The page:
McDonald, Mackay and White, LLP

The Texas Peer Assistance Program for Nurses [TPAPN]

TPAPN was created as an alternative to reporting a nurse to the Board of Nursing when the nurse had mental health issues or chemical dependency issues. However due to recent legislative changes, a nurse who commits practice violations must be reported to the Board even if those practice violations are believed to be a result of chemical dependency or diminished mental capacity [Nurse Practice Act section 301.410]. TPAPN operates under the Texas Health and Safety Code as an approved peer assistance program. As a peer assistance program, TPAPN assists the nurse to practice nursing while in recovery for chemical dependency or while returning to competent practice for nurses with mental health issues.

A nurse can self-report to TPAPN, be referred by an employer or be ordered to participate by the BON. If a nurse recognizes impairment within their life, it is better for the nurse to self-report rather than to receive a third party referral or to be ordered to participate by the BON. Sometimes employers report nurses to TPAPN when there are no impairment issues. Some nurses agree to participate in TPAPN even when there are no impairment issues in order to avoid investigation by the BON; however, this is a dangerous path because in order to participate in TPAPN, a nurse must admit to being impaired and once a nurse starts this process it is very difficult to later discount the admissions.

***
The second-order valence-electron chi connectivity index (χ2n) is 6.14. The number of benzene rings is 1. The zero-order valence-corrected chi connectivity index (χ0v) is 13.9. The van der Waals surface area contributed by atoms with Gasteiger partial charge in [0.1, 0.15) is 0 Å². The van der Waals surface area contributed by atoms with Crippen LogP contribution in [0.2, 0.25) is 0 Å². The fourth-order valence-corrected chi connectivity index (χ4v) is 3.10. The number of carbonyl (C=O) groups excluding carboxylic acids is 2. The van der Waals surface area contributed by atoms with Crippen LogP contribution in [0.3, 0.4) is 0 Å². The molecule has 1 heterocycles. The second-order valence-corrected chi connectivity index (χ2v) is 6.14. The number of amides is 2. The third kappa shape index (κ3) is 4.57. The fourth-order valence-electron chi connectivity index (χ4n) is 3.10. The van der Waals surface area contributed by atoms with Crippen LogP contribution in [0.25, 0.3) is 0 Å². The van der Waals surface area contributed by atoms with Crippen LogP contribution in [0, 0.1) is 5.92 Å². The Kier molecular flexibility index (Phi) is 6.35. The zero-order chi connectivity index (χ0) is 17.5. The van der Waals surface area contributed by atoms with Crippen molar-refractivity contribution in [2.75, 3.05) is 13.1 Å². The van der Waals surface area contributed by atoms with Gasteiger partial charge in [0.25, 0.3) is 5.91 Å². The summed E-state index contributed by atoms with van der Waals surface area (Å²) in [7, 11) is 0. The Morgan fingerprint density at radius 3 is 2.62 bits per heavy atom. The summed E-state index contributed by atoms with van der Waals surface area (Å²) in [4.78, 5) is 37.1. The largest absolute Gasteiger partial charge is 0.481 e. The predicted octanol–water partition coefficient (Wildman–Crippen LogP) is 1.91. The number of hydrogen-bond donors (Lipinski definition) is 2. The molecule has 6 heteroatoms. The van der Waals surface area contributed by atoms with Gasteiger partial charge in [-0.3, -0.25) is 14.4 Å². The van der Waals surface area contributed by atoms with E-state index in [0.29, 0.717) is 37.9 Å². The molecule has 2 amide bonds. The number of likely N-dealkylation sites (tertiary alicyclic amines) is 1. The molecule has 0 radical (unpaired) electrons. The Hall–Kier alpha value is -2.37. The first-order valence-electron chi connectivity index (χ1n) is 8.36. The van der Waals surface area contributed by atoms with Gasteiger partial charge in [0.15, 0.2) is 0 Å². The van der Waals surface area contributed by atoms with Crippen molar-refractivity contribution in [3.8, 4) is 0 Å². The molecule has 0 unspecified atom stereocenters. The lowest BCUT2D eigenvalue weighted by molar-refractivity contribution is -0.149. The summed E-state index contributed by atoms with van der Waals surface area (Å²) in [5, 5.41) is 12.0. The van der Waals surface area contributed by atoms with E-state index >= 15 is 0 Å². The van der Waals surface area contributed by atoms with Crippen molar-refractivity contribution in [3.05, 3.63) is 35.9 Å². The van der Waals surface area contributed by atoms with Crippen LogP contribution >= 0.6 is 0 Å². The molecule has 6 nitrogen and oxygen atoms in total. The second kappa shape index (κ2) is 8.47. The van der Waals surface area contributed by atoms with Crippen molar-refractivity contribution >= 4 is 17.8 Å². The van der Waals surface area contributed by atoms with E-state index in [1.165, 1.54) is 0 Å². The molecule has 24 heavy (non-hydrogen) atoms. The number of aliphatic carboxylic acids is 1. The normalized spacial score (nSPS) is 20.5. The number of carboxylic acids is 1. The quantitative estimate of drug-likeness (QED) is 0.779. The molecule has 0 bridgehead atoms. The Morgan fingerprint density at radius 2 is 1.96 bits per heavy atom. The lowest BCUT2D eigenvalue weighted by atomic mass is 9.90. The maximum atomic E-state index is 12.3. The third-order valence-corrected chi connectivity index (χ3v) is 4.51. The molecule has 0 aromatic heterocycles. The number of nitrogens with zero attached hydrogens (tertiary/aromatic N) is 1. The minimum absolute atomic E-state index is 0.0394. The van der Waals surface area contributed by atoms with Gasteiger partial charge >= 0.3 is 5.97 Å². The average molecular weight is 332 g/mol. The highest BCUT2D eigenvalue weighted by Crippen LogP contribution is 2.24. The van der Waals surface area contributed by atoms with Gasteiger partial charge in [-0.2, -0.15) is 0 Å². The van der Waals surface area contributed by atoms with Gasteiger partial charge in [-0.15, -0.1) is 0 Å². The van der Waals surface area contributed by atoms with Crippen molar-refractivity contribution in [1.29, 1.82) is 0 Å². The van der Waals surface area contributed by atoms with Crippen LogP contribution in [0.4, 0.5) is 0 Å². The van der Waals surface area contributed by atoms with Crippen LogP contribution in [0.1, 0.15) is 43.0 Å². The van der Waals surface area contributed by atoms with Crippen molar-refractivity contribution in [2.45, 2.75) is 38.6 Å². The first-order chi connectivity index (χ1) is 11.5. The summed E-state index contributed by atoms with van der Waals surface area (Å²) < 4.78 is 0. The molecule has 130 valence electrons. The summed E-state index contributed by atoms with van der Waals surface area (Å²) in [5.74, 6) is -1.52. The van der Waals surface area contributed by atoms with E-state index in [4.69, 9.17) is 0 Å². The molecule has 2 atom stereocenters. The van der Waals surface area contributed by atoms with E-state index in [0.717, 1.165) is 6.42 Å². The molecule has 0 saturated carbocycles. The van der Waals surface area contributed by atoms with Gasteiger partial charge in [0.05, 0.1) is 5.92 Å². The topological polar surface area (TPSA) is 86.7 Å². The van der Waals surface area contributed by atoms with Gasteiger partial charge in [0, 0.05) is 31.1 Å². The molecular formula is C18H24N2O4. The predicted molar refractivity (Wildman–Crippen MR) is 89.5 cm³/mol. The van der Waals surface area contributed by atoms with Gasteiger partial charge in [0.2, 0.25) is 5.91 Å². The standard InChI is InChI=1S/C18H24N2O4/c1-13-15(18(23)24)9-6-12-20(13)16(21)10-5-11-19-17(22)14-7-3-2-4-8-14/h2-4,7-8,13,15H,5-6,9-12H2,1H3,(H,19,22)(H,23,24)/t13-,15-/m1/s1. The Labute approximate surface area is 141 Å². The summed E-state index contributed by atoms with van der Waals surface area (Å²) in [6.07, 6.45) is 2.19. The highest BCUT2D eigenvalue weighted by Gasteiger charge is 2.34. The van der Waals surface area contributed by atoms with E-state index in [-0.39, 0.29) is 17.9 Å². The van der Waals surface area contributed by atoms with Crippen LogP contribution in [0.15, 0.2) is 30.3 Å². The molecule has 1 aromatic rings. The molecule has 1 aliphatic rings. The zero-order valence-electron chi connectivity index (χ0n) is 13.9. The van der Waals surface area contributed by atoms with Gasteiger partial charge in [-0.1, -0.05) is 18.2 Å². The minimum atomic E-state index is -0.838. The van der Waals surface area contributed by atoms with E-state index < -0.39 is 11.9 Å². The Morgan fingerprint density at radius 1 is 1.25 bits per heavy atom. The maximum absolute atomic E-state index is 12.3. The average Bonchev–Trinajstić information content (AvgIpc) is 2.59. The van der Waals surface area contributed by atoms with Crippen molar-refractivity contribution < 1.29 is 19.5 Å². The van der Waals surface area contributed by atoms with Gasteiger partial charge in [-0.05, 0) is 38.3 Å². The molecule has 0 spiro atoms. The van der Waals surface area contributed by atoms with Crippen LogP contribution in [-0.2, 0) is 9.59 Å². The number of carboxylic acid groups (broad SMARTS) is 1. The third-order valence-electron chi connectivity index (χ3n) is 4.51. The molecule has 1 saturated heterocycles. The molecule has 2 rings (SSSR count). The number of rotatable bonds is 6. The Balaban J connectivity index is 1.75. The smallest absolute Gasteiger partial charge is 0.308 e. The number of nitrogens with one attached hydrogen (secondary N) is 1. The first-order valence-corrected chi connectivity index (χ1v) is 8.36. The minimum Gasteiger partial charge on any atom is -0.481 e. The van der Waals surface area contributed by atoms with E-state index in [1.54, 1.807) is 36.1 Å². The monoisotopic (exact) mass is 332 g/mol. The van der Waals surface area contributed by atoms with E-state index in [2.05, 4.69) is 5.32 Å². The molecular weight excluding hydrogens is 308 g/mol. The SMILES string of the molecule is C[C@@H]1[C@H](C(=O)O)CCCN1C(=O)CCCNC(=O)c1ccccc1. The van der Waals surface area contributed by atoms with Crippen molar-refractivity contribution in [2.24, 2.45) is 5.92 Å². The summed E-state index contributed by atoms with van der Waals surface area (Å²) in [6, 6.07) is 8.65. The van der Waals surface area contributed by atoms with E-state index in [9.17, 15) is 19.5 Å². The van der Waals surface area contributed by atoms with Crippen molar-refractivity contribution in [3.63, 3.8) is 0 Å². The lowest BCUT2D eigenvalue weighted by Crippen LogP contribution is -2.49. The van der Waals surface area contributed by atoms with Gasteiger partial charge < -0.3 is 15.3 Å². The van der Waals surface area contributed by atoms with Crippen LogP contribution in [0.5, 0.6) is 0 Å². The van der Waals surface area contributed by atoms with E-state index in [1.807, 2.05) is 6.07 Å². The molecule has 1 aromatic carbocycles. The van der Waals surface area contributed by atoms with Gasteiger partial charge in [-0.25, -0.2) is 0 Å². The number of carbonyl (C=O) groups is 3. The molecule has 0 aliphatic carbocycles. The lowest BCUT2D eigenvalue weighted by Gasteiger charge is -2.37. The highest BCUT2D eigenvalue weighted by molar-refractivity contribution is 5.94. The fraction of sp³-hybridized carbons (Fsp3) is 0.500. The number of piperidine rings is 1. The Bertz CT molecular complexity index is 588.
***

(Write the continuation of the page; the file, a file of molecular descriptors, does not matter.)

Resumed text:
The TPAPN program is designed to slowly reintroduce the nurse into nursing practice, slowly increasing the boundaries of practice and monitoring the nurse along the way. Initially, the nurse is usually restricted as to when and where the nurse is allowed to work and then as the nurse progresses in the program more restrictions are lifted. This can be problematic for nurses who practice in specialty areas or for Advanced Practice Nurses. As part of the TPAPN program, nurses are frequently assigned an advocate to assist them in their return to nursing practice. Sometimes being in the TPAPN program can cause difficulty for a nurse with employment. This is often due to misunderstandings the employer has regarding TPAPN. McDonald, Mackay & Weitz has has been working to address these misconceptions and questions and to hopefully ease the nurse’s reentry into nursing practice by having one of the firm’s partners involved with the TPAPN Employer Liability Task Force.